Using technology by deeply engaging community and families can change our future.

Within the education technology space, it’s awesome to see how learners are expecting to guide their own educational pathways. This expectation raises the bar for not only design, but for content providers and learner results. One thing we want to facilitate is strong support of learner organizations. When these organizations are enabled to their potential, everyone wins. To get there, it helps to think about the end goals which can be higher learner output, or as simple as more time with family. Using technology by deeply engaging community and families can change our future.

What suggestions do you have for someone looking to succeed in your role or industry?

Think of design as more than simply visual design.

Learn ways to research users. Listen. Try out new tools constantly. Listen. Learn to learn, and network. Think of design as more than simply visual design. Listen.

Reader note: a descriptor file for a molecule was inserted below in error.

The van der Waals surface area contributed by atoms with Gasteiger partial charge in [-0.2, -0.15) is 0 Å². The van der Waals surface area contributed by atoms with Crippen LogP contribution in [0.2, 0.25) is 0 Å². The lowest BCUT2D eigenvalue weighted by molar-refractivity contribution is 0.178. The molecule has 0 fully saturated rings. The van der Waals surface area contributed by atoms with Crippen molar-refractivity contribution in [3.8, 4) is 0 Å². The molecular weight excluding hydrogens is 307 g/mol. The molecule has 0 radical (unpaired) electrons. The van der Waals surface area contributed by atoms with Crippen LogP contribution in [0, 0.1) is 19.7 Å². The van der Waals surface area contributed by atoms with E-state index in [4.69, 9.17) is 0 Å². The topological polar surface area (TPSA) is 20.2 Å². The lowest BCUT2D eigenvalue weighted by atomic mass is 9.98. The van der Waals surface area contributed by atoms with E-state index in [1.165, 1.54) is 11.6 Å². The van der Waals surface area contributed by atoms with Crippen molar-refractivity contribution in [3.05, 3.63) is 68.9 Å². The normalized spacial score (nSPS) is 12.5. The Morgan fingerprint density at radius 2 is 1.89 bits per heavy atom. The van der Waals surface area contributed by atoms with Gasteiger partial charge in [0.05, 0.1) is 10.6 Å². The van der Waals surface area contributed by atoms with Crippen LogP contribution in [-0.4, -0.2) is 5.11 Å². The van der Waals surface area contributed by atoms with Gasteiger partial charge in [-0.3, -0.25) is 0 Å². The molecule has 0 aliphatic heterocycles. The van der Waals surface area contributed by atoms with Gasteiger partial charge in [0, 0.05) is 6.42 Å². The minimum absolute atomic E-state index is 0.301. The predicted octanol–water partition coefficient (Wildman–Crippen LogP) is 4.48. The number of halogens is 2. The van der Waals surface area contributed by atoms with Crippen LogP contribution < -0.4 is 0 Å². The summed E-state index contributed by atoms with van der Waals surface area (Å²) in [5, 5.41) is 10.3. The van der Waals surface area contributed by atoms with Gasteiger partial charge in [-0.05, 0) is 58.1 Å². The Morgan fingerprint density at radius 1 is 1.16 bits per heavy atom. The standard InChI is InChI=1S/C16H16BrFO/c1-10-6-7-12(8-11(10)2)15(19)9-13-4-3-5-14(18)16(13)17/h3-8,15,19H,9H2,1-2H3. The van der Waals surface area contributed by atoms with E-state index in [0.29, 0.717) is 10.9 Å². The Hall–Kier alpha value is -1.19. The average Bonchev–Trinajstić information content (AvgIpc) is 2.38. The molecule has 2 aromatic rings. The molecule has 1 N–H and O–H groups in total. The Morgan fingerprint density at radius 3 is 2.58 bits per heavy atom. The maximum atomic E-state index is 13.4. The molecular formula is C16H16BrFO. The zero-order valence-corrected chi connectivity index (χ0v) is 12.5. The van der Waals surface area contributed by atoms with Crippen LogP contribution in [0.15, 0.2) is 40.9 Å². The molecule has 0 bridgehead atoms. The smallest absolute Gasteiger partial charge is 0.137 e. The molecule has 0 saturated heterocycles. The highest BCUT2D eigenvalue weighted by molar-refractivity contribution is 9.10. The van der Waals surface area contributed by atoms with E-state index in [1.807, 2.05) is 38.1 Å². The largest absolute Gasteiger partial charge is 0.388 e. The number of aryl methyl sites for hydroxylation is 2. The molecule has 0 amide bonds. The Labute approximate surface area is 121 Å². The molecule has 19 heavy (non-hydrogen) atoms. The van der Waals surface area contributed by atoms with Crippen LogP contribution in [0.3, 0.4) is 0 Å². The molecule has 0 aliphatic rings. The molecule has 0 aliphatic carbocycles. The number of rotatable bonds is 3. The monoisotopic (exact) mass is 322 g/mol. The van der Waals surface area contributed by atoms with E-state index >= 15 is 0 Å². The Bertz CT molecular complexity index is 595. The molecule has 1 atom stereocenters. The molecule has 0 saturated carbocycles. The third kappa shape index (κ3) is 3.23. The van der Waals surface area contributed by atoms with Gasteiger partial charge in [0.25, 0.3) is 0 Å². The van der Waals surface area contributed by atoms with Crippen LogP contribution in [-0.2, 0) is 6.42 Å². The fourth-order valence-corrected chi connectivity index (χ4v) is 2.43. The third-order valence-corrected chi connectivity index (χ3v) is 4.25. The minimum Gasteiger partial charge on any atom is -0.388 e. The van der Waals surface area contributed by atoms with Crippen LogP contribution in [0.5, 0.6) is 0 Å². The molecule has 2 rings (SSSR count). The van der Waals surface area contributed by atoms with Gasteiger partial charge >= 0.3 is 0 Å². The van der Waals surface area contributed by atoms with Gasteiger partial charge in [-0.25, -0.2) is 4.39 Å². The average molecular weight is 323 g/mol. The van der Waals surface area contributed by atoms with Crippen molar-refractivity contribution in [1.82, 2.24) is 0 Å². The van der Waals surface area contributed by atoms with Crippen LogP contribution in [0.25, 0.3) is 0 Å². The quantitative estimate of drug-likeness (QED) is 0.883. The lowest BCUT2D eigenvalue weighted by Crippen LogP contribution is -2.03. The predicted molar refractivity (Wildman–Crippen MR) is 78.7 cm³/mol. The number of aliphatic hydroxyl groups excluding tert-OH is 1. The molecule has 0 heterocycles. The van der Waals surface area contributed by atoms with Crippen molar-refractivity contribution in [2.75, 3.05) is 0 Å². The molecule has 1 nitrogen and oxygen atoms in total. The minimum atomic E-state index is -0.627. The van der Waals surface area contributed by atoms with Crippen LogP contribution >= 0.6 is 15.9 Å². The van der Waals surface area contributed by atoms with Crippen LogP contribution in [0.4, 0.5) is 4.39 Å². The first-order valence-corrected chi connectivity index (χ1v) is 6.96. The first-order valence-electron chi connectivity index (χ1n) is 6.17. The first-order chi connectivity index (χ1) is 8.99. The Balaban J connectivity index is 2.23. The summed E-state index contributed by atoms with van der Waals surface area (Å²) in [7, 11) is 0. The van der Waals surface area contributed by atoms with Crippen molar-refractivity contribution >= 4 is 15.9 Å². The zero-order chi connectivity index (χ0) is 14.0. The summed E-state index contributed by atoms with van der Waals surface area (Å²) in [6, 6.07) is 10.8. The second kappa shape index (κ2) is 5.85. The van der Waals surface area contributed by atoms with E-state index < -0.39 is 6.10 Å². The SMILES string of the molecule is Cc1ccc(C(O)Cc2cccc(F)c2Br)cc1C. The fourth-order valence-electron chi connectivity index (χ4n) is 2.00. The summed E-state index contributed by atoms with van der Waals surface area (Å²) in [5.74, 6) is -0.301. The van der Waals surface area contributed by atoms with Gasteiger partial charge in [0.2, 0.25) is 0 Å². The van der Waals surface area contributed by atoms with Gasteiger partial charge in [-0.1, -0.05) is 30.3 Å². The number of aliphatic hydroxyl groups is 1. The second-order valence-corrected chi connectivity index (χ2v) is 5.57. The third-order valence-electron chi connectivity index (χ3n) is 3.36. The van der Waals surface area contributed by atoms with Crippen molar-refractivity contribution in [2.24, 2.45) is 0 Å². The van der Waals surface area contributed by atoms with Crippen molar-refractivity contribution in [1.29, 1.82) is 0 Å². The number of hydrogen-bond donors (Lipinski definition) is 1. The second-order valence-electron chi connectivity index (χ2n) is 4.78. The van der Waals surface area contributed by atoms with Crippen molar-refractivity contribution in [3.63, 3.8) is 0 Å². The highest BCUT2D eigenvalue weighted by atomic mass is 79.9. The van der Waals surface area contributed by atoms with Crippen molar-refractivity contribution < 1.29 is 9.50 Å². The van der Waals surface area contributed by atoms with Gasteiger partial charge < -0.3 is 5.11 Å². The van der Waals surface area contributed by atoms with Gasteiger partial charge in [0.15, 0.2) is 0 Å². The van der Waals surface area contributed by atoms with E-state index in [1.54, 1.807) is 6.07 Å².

How do you envision the future of K-12 education? Is it radically different than today, or is it a series of gradual changes?

Education is typically slow moving when it comes to changes in methodologies and technology. I think consumption of learning material is already changing drastically (on demand), but there is also much room for community engagement innovation. Whether that is facilitating conversation about changes or simply being involved and aware of student success, that's where our team focuses.

Why and how do you use Balsamiq Mockups?

Our team uses myBalsamiq online because we have a lot of remote collaboration and cross-platform sharing that needs to happen on a regular basis. As a visual designer, I really like the simplicity of the low fidelity tools. It’s easy to convey designs and interactions without getting caught up with the width of a line, or specific typographic hierarchy early in the process. Further, it helps everyone to focus on how a design works.

Our team uses myBalsamiq because we have a lot of remote collaboration and cross-platform sharing that needs to happen.